There are three absolute movie must-reads in the November 22 edition of The New Yorker.
Malcolm Gladwell’s piece about what constitutes plagiarism and just what is theft of intellectual content and what is not is one of the most important pieces I’ve read in a long time. Gladwell and the New Yorker were perhaps-victims of a perhaps-theft by the author of the Broadway play, Frozen. Yet, he manages to offer both his personal perspective and a journalistic one. Tremendous piece.
David Denby’s long piece on Almodovar gets Almodovar better and more completely than anything else I have read on the filmmaker. It was time for perspective on Almodovar’s career and Denby hits it out of the park.
And Anthony Lane, who generally pisses me off for having more interest in being clever than in discussing film, examines the story behind Finding Neverland. And much like Gladwell, he offers both an excellent piece of reporting as well as some personal perspective on J.M. Barrie’s history. He does take sides, but there is more than enough in the piece for you to decide how you feel for yourself.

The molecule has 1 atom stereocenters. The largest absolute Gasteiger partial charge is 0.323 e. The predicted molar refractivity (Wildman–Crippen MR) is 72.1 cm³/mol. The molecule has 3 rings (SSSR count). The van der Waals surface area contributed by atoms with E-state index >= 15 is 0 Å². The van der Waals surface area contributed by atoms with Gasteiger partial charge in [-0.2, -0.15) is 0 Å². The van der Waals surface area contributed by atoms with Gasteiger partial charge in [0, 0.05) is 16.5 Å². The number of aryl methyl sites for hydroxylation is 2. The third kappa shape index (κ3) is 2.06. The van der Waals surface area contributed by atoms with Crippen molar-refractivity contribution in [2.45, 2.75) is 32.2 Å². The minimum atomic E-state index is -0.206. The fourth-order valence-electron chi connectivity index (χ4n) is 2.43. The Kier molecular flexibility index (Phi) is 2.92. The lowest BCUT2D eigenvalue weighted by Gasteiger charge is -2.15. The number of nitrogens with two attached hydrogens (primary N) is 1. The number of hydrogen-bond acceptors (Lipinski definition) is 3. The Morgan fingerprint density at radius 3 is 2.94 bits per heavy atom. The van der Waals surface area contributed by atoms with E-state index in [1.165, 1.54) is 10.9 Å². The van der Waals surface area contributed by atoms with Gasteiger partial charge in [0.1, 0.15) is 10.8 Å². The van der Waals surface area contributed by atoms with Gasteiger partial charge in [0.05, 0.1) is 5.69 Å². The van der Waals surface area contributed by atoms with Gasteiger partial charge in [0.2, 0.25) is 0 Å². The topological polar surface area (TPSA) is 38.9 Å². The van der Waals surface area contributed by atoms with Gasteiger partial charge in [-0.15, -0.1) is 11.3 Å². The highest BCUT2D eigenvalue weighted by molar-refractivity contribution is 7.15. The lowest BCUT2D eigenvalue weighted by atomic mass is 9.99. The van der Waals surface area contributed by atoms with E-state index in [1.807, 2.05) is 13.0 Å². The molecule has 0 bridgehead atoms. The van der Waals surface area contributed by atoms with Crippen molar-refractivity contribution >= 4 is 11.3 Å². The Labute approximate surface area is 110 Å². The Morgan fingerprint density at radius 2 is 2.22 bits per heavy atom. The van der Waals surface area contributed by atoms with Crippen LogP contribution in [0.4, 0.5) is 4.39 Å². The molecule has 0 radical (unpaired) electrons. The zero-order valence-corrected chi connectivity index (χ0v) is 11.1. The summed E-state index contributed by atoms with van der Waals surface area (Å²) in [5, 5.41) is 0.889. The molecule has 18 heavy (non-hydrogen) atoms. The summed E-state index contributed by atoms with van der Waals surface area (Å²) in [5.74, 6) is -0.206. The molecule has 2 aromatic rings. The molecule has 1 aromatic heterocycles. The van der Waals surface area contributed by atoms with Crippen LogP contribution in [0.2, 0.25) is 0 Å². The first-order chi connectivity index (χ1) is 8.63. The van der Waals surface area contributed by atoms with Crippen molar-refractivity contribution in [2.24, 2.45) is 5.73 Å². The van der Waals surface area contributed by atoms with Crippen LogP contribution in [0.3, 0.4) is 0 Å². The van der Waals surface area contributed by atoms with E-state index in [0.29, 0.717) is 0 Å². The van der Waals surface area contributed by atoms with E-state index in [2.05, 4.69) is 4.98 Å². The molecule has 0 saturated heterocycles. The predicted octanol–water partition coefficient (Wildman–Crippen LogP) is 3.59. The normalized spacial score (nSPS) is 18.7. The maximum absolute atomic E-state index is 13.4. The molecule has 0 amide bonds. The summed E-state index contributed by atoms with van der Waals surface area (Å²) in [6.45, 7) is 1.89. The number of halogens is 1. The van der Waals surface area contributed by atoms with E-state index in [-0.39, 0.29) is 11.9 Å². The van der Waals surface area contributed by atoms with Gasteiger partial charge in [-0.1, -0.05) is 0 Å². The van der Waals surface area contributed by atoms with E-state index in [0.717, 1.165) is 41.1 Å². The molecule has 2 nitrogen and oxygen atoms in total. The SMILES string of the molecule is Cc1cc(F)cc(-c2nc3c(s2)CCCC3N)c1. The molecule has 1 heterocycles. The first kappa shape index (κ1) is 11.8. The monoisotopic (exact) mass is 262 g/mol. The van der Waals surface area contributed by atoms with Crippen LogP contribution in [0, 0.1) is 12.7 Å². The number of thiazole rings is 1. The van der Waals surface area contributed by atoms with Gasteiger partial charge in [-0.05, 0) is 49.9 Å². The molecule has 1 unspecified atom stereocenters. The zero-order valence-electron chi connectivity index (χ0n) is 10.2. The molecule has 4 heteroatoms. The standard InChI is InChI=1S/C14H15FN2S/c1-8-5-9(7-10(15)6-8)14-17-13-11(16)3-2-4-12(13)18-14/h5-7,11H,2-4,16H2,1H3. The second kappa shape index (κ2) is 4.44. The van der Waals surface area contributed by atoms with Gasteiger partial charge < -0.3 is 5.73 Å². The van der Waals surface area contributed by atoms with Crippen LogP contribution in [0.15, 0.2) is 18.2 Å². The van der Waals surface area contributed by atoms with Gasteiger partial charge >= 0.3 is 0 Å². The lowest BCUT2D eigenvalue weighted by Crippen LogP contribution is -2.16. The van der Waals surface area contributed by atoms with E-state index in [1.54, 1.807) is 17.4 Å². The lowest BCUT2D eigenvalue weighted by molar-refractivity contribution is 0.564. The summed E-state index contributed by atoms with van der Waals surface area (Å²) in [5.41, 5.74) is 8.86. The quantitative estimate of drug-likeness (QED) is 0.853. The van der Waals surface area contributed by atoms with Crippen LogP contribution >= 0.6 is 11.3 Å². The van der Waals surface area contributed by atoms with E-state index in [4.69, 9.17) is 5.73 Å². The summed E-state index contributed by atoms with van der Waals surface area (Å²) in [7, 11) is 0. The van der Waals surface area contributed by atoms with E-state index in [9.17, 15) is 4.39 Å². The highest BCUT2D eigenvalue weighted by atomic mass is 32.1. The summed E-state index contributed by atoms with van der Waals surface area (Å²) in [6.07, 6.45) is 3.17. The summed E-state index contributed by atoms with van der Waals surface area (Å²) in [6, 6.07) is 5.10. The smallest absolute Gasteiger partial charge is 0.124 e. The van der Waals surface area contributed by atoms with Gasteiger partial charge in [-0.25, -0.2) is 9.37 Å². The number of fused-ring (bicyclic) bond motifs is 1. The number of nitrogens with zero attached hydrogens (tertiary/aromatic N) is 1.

It’s the issue with the Barbara Bush-looking woman in an elevator, staring up at “Floor 4, Men’s Dresses.” I think the cartoon edition has replaced this one on newsstands. But it would be worth the effort to track it down. Sorry I didn’t offer this up earlier…
UPDATE SUNDAY: Thanks to Marc Weisblott for pointing us to Greg.org's New Yorker database with links to each of the stories above.